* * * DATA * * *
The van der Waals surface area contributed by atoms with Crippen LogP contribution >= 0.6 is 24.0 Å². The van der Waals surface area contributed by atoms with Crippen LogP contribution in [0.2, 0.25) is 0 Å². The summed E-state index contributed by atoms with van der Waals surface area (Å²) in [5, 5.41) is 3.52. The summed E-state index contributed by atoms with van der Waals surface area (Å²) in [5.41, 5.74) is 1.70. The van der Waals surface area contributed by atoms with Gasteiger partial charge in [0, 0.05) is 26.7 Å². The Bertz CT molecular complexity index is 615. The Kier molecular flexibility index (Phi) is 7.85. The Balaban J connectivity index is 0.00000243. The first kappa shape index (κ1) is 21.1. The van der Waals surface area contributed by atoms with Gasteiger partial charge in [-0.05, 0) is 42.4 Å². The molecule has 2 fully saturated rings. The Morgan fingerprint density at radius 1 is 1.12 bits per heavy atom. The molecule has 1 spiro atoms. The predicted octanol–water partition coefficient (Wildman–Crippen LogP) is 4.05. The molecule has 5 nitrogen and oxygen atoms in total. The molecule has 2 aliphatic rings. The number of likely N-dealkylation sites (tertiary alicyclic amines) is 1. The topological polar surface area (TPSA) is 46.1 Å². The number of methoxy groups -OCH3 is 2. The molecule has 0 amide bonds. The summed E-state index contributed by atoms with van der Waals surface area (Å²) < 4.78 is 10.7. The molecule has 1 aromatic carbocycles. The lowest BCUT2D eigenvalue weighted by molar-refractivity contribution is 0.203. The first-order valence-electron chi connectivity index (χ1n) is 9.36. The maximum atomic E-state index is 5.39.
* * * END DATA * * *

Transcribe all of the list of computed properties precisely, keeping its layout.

The van der Waals surface area contributed by atoms with Crippen LogP contribution >= 0.6 is 24.0 Å². The van der Waals surface area contributed by atoms with Crippen LogP contribution in [0.2, 0.25) is 0 Å². The summed E-state index contributed by atoms with van der Waals surface area (Å²) in [5, 5.41) is 3.52. The summed E-state index contributed by atoms with van der Waals surface area (Å²) in [5.41, 5.74) is 1.70. The van der Waals surface area contributed by atoms with Gasteiger partial charge in [0, 0.05) is 26.7 Å². The Bertz CT molecular complexity index is 615. The Kier molecular flexibility index (Phi) is 7.85. The Balaban J connectivity index is 0.00000243. The first kappa shape index (κ1) is 21.1. The van der Waals surface area contributed by atoms with Gasteiger partial charge in [-0.05, 0) is 42.4 Å². The molecule has 2 fully saturated rings. The Morgan fingerprint density at radius 1 is 1.12 bits per heavy atom. The molecule has 1 spiro atoms. The predicted octanol–water partition coefficient (Wildman–Crippen LogP) is 4.05. The molecule has 5 nitrogen and oxygen atoms in total. The molecule has 2 aliphatic rings. The number of likely N-dealkylation sites (tertiary alicyclic amines) is 1. The topological polar surface area (TPSA) is 46.1 Å². The number of methoxy groups -OCH3 is 2. The molecule has 0 amide bonds. The summed E-state index contributed by atoms with van der Waals surface area (Å²) < 4.78 is 10.7. The molecule has 1 aromatic carbocycles. The lowest BCUT2D eigenvalue weighted by molar-refractivity contribution is 0.203. The first-order valence-electron chi connectivity index (χ1n) is 9.36. The maximum atomic E-state index is 5.39.